UJA Federation last week unveiled its program to bring together Jewish professionals by – what else? – bringing together Jewish professionals, as it unveiled its Jewish Technology Entrepreneurial Circle (JTEC).
“Our mantra,” explained Elik Jaeger, the Israeli-born entrepreneur and brains behind the venture, is “connecting the community through technology.”
The result can be “magic” as entrepreneurs, employees and others meet, network and mentor while creating new business ventures. JTEC will connect a new generation of community leaders and philanthropists to ensure a thriving Jewish community, he said.
About 150 people attended the sold-out event at 111 Richmond St., itself an innovative office building and collaborative work environment that serves as Google Canada’s headquarters.
A panel of high-tech heavyweights, moderated by technology journalist Marc Saltzman, outlined their perspectives on the role technology and innovation can play for Jewish businesspeople.
The panel consisted of John Albright, co-founder and managing partner of Relay Ventures, an early stage investment fund focused on mobile connectivity; Daniel Debow, co-founder of Rypple and Workbrain, who now is senior vice-president at Salesforce.com; and Gary Lipovetsky, co-founder of Dealfind.com.
Saltzman kicked off the discussion by noting the importance of creating a strong technology and entrepreneurial community while encouraging mentorship and networking, “with a Jewish thread.”
“We need a way to work together and solidify relationships,” he said.
Saltzman said his visits to Israel highlighted the differences in the way high-tech business is done there compared to Canada. People in Tel Aviv, Haifa and Jerusalem seemed to stick together more and “leverage their tool-set to work together.” Canada’s cultural diversity and geographic magnitude seems to breed a lack of togetherness, he suggested.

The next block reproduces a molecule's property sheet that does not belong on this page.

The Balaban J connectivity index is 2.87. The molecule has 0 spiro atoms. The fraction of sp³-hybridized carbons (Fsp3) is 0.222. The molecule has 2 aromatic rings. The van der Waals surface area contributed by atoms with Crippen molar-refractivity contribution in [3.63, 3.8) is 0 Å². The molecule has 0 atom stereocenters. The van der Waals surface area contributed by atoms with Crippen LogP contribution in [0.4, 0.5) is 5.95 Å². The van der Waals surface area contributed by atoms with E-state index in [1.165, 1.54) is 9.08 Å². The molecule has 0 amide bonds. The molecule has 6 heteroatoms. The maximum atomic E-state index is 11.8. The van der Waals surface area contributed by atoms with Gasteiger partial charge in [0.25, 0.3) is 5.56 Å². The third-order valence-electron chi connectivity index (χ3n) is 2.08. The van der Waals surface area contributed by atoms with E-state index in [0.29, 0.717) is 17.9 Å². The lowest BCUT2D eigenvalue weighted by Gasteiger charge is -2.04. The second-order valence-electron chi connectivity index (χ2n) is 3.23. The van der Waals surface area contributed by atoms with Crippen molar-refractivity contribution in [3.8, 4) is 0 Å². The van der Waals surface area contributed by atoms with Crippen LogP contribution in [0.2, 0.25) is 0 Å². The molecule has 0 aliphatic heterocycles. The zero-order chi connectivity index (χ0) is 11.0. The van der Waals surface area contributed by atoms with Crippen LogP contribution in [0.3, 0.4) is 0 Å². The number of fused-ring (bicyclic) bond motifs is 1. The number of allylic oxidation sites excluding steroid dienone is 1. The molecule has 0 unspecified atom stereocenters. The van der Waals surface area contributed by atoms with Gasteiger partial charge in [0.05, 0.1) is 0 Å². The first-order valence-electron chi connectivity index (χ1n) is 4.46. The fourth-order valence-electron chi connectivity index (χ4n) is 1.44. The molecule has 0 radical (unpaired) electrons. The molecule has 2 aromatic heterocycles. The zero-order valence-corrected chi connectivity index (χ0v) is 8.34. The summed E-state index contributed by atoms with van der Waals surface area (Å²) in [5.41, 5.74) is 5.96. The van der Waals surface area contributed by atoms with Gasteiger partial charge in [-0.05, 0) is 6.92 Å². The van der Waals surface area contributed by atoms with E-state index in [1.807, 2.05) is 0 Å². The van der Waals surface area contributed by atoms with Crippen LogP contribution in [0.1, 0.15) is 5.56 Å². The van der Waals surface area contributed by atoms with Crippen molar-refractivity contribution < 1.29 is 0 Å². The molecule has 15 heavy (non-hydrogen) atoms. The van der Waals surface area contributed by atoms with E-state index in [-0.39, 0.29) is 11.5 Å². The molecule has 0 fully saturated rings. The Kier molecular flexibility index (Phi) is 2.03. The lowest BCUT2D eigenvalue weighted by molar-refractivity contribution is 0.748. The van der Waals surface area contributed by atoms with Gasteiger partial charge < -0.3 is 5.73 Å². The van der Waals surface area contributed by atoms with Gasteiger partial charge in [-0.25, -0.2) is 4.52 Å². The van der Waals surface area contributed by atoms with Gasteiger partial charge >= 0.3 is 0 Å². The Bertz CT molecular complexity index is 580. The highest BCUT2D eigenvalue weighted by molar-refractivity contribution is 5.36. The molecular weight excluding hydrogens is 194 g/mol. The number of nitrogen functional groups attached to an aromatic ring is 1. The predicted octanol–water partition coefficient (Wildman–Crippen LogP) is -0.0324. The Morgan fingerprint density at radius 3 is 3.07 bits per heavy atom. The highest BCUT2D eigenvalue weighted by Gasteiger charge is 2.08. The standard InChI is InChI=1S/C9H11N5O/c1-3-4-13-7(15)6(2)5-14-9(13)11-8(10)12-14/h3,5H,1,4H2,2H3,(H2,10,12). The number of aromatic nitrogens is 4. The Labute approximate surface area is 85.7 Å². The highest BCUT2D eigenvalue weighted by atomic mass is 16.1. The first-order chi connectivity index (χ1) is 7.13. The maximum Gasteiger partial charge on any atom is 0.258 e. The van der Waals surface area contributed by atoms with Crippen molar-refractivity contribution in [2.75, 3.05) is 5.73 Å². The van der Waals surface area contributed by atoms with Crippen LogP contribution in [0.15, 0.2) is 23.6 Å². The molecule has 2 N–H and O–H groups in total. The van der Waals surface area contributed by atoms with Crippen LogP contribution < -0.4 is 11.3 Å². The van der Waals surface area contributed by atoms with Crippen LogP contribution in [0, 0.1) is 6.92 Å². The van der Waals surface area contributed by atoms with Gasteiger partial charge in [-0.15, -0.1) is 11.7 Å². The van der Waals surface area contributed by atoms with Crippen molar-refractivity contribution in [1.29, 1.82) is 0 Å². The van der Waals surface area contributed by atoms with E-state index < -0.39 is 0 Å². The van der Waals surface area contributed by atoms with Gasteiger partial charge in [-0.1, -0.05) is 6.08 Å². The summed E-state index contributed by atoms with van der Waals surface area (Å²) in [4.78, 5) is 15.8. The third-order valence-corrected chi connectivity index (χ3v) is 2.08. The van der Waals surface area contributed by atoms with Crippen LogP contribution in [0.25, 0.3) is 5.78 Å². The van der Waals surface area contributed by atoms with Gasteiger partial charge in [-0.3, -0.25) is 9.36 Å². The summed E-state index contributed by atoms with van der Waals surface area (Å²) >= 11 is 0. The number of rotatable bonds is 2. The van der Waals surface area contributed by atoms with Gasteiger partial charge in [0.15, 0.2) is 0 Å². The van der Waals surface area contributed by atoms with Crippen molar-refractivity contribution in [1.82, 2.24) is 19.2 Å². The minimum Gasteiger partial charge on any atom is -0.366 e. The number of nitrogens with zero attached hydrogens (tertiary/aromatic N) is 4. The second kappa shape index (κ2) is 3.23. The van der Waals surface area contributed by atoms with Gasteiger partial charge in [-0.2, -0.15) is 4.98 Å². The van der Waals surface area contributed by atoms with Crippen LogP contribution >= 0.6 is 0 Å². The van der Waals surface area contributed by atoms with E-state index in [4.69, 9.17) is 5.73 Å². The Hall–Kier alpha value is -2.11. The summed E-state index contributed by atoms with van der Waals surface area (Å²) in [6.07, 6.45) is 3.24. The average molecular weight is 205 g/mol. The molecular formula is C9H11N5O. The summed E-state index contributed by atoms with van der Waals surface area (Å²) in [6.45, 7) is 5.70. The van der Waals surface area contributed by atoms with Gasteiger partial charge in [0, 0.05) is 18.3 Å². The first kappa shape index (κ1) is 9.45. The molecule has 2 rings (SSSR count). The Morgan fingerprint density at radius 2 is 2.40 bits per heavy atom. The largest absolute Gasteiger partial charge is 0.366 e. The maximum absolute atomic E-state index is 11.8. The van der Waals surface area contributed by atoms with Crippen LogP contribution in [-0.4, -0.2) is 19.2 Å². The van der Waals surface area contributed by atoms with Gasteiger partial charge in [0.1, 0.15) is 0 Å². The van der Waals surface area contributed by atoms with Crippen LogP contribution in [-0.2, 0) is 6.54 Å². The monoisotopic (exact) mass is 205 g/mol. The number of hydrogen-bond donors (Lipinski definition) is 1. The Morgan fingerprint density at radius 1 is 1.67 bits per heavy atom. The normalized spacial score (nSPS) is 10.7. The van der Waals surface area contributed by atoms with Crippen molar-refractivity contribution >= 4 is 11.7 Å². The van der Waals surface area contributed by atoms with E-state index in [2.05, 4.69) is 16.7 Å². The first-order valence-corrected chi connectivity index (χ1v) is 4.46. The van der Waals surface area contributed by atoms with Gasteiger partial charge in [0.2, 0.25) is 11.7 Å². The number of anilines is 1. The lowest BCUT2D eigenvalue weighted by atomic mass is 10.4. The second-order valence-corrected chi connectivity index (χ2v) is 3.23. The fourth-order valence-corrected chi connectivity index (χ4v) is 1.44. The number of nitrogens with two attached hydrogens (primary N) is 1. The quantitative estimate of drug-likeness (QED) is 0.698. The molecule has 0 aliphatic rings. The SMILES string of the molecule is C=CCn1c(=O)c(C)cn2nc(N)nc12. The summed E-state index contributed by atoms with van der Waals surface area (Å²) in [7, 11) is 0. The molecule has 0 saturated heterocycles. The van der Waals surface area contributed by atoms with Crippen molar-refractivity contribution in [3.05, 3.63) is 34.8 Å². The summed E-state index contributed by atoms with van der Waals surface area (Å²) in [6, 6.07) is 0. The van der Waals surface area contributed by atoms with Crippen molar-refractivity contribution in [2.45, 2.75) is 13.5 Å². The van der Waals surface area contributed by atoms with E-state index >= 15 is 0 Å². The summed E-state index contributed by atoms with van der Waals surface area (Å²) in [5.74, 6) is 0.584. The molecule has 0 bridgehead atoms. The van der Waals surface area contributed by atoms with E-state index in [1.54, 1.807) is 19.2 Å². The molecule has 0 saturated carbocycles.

JTEC, he added, could be the birth of a technology-focused entrepreneurial community.”
The speakers in turn described their entry into the world of business, each recounting in various degrees the importance of “commonality” and “collaboration” in producing successful ventures.
Sharing something you have in common, whether your school, a friend, a neighbourhood, or your Jewish heritage can open doors and at least warrant hearing their business pitch, Albright said.
Lipovetsky suggested that “Israel is like a big kibbutz,” with plenty of collaboration. “I think that’s what happens when you have a lot of Jews together.
“JTEC could be the kibbutz of technology in Canada,” he added.
Debow noted that personal relationship in his life – including one with his babysitter – opened doors to him later in life.
“Investing is about trust,” he said.
In his experience doing business with fellow Jews, failure is not an option. Falling short on a business deal or not coming through with something that was promised can kill a reputation, so “they only work their butts off,” Debow said.
People pitching a product must show why their idea is worth an investor’s cash. An idea alone is not good enough. You have to at least provide a prototype. “You have to come to a meeting with something done,” he said.
Turning to the question of mentoring, Debow said it has to be a two-way street. The person being mentored should not just take, but also give something back to their mentor, perhaps even something as simple as a reference to an interesting article.
Lipovetsky said he sees “an entitlement mentality” among some young businesspeople, who expect investors to shower them with money for their projects.
Responding to a question from Saltzman on whether the focus of Canadian startups was too local, Albright said capital markets are global and they seek out products that are global. “Our biggest competition for local deals in Canada comes from outside Canada,” he said.
Tech businesses should expand their scope, leave behind a local or regional perspective and think globally, Saltzman added.